United States District Court, D. South Carolina
ORDER AND NOTICE
V. HODGES UNITED STATES MAGISTRATE JUDGE.
Santa McCray (“Plaintiff”), proceeding pro se and
in forma pauperis, filed this complaint against the
defendants alleging violations of his constitutional and
statutory rights. Pursuant to the provisions of 28 U.S.C.
§ 636(b)(1)(B) and Local Civ. Rule 73.02(B)(2)(e)
(D.S.C.), the undersigned is authorized to review such
complaints for relief and submit findings and recommendations
to the district judge.
Factual and Procedural Background
is an inmate at Lieber Correctional Institution
(“Lieber”) and brings this action against a
number of Lieber and South Carolina Department of Corrections
(“SCDC”) employees in both their individual and
official capacities. Plaintiff alleges the defendants
impermissibly burdened the free exercise of his religion by
preventing him from gathering with other Wiccans and denying
him access to necessary essential oils from April 2018 to
February 2019. [ECF No. 1 at 6-13]. Plaintiff also alleges
the defendants denied him recreation and access to the courts
during this time, failed to maintain adequate staffing
levels, and placed him in a cell with an inmate with
shingles. Id. at 16-25. Plaintiff further asserts
the defendants conspired to violate his rights, acted with
racial animus, and retaliated against him. See Id.
at 7-26. Plaintiff requests monetary damages. Id. at
Standard of Review
filed his complaint pursuant to 28 U.S.C. § 1915, which
permits an indigent litigant to commence an action in federal
court without prepaying the administrative costs of
proceeding with the lawsuit. To protect against possible
abuses of this privilege, the statute allows a district court
to dismiss a case upon a finding that the action fails to
state a claim on which relief may be granted or is frivolous
or malicious. 28 U.S.C. § 1915(e)(2)(B)(i), (ii). A
finding of frivolity can be made where the complaint lacks an
arguable basis either in law or in fact. Denton v.
Hernandez, 504 U.S. 25, 31 (1992). A claim based on a
meritless legal theory may be dismissed sua sponte under 28
U.S.C. § 1915(e)(2)(B). See Neitzke v.
Williams, 490 U.S. 319, 327 (1989).
complaints are held to a less stringent standard than those
drafted by attorneys. Gordon v. Leeke, 574 F.2d
1147, 1151 (4th Cir. 1978). A federal court is charged with
liberally construing a complaint filed by a pro se litigant
to allow the development of a potentially meritorious case.
Erickson v. Pardus, 551 U.S. 89, 94 (2007). In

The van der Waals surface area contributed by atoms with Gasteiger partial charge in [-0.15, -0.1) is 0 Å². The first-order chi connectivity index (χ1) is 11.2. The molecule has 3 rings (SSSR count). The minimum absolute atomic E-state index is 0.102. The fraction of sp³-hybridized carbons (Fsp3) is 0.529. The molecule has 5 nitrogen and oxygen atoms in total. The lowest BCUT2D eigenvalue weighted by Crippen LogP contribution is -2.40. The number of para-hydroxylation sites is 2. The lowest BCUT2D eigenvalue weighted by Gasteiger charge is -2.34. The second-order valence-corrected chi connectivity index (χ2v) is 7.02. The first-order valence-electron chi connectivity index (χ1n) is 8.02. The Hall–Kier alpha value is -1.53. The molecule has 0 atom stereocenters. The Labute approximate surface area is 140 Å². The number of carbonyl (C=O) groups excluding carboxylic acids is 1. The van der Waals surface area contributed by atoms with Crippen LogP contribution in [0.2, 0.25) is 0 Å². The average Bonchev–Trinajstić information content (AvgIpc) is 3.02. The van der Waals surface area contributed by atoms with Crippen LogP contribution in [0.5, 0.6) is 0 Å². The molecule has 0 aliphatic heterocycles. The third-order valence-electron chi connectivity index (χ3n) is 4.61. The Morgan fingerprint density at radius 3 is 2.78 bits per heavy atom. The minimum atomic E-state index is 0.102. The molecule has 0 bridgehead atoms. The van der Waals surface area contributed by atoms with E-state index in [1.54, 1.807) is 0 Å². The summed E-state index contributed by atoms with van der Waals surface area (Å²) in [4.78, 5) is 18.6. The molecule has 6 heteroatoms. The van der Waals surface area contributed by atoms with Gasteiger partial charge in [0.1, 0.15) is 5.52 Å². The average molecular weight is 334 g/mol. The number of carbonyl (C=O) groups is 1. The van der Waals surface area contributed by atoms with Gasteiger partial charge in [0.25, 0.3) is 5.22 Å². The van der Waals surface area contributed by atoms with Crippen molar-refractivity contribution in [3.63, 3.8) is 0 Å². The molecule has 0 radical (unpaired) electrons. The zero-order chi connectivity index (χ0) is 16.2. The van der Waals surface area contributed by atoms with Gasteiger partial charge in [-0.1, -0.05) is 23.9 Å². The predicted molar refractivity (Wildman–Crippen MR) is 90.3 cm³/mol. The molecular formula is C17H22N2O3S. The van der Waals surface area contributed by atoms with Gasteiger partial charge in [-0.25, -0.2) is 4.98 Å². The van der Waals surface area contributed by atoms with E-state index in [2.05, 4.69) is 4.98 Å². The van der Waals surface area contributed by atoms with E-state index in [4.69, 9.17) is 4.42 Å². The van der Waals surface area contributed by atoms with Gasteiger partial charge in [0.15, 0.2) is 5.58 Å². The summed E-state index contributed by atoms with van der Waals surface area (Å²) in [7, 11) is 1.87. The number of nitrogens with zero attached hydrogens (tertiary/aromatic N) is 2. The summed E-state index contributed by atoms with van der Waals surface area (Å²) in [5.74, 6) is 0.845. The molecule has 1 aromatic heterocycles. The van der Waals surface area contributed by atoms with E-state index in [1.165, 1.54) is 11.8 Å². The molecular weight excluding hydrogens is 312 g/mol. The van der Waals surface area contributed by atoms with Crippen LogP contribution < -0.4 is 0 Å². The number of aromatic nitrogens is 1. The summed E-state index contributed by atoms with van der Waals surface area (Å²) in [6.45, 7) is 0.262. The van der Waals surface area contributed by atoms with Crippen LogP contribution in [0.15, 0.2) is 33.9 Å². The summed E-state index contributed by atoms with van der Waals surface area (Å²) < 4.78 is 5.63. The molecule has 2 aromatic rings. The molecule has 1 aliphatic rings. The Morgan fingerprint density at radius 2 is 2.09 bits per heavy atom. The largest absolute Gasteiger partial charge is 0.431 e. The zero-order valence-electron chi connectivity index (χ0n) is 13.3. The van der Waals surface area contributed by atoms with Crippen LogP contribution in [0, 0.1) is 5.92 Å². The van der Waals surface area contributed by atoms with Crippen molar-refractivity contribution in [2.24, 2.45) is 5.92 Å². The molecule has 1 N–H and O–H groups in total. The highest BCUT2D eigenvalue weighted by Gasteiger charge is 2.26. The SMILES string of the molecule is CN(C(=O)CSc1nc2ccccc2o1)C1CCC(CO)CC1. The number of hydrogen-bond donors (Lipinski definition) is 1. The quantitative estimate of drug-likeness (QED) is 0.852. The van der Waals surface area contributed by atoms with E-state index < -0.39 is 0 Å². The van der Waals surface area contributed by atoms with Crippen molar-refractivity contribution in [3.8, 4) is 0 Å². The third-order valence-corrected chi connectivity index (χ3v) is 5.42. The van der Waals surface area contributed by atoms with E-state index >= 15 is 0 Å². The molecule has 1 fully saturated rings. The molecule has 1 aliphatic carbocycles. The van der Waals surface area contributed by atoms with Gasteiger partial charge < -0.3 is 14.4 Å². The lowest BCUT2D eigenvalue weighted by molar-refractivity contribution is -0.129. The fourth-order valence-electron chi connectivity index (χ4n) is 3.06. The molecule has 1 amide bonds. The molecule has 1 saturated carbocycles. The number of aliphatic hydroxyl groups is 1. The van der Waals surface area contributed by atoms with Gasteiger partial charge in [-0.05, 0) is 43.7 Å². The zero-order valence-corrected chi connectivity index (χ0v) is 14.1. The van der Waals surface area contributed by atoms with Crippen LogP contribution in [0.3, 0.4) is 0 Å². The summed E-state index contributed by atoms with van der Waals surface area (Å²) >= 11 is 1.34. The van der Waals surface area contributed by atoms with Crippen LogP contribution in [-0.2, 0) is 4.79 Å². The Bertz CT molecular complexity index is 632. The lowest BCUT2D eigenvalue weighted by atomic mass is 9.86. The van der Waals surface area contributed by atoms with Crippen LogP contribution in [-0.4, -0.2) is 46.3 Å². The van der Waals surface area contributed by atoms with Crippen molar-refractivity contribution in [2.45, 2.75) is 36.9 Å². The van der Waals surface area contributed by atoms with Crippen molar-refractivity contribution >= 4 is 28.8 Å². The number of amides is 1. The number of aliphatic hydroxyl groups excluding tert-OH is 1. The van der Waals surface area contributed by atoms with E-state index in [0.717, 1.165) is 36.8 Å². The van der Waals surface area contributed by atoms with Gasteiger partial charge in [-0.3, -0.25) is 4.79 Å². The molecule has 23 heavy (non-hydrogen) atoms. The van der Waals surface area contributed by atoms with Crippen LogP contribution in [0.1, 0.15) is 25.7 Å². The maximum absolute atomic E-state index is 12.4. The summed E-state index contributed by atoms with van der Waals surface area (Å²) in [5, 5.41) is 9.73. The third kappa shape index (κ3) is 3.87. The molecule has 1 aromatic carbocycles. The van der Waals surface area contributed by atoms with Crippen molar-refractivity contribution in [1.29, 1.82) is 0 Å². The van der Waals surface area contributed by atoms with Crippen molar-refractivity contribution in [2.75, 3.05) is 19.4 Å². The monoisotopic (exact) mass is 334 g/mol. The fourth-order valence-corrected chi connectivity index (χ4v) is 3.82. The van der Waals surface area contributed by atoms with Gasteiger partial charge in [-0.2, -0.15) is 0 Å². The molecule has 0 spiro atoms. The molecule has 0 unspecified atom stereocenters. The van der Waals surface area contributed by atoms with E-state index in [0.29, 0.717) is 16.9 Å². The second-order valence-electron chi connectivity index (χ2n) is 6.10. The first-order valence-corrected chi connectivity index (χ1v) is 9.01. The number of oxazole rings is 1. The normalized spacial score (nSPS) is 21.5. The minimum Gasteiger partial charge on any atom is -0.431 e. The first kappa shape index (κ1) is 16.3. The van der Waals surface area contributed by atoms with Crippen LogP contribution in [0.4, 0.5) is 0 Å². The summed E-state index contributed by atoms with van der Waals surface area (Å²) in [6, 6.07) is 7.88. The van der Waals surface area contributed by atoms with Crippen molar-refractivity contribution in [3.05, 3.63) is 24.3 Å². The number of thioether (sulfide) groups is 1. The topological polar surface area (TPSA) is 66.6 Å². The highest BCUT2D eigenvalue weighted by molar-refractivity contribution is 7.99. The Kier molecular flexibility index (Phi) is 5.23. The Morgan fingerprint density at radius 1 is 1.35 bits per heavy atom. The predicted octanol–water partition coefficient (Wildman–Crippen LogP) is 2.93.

evaluating a pro se complaint, the plaintiff's
allegations are assumed to be true. Fine v. City of
N.Y., 529 F.2d 70, 74 (2d Cir. 1975). The mandated
liberal construction afforded to pro se pleadings means that
if the court can reasonably read the pleadings to state a
valid claim on which the plaintiff could prevail, it should
do so. Nevertheless, the requirement of liberal construction
does not mean that the court can ignore a clear failure in
the pleading to allege facts that set forth a claim currently
cognizable in a federal district court. Weller v.
Dep't of Soc. Servs., 901 F.2d 387, 390-91 (4th Cir.
complaint must contain “a short and plain statement of
the claim showing that the pleader is entitled to
relief.” Fed.R.Civ.P. 8(a)(2). Although the court must
liberally construe a pro se complaint, the United States
Supreme Court has made it clear a plaintiff must do more than
make conclusory statements to state a claim. See Ashcroft
v. Iqbal, 556 U.S. 662, 677‒78 (2009); Bell
Atlantic Corp. v. Twombly, 550 U.S. 544, 555 (2007).
Rather, the complaint must contain sufficient factual matter,
accepted as true, to state a claim that is plausible on its
face, and the reviewing court need only accept as true the
complaint's factual allegations, not its legal
conclusions. Iqbal, 556 U.S. at 678‒79.
state a plausible claim for relief under 42 U.S.C. §
1983,  an aggrieved party must sufficiently
allege he was injured by “the deprivation of any [of
his or her] rights, privileges, or immunities secured by the
[United States] Constitution and laws” by a
“person” acting “under color of state
law.” See 42 U.S.C. § 1983; see
generally 5 Charles Alan Wright & Arthur R. Miller,
Federal Practice and Procedure § 1230 (3d ed.
2014). Plaintiff fails to support his claim with any facts,
let alone sufficient facts to state a plausible § 1983
Eleventh Amendment Immunity
Eleventh Amendment provides, “[t]he Judicial power of
the United States shall not be construed to extend to any
suit in law or equity, commenced or prosecuted against one of
the United States by Citizens of another State, or by
Citizens or Subjects of any Foreign State.” U.S. Const.
amend. XI. The United States Supreme Court has long held the
Eleventh Amendment also precludes suits against a state by
one of its own citizens. See Edelman v. Jordan, 415
U.S. 651, 662-63 (1974). This immunity extends not only to
suits against a state per se, but also to suits against
agents and instrumentalities of the state. Cash v.
Granville Cnty. Bd. of Ed., 242 F.3d 219, 222 (4th Cir.
the defendants in this case are employees of the state, while
acting in their official capacities, they are considered an
arm of the state and not a “person” within the
meaning § 1983. See Pennington v. Kershaw Cnty.,
S.C., No. 3:12-1509-JFA-SVH, 2013 WL 2423120, at *4
(D.S.C. June 4, 2013) (citing S.C. Code Ann. § 4-1-10
and applying the Eleventh Amendment to a county as “a
political subdivision of the State”); Chisolm v.
Cannon, C/A No. 4:02-3473-RBH, 2006 WL 361375, at *5-6
(D.S.C. Feb. 15, 2006) (finding Charleston County Detention
Center entitled to Eleventh Amendment immunity as an arm of
the state); Cone v. Nettles, 417 S.E.2d 523, 525
(S.C. 1992) (employees of a county Sheriff are state
officials); s ...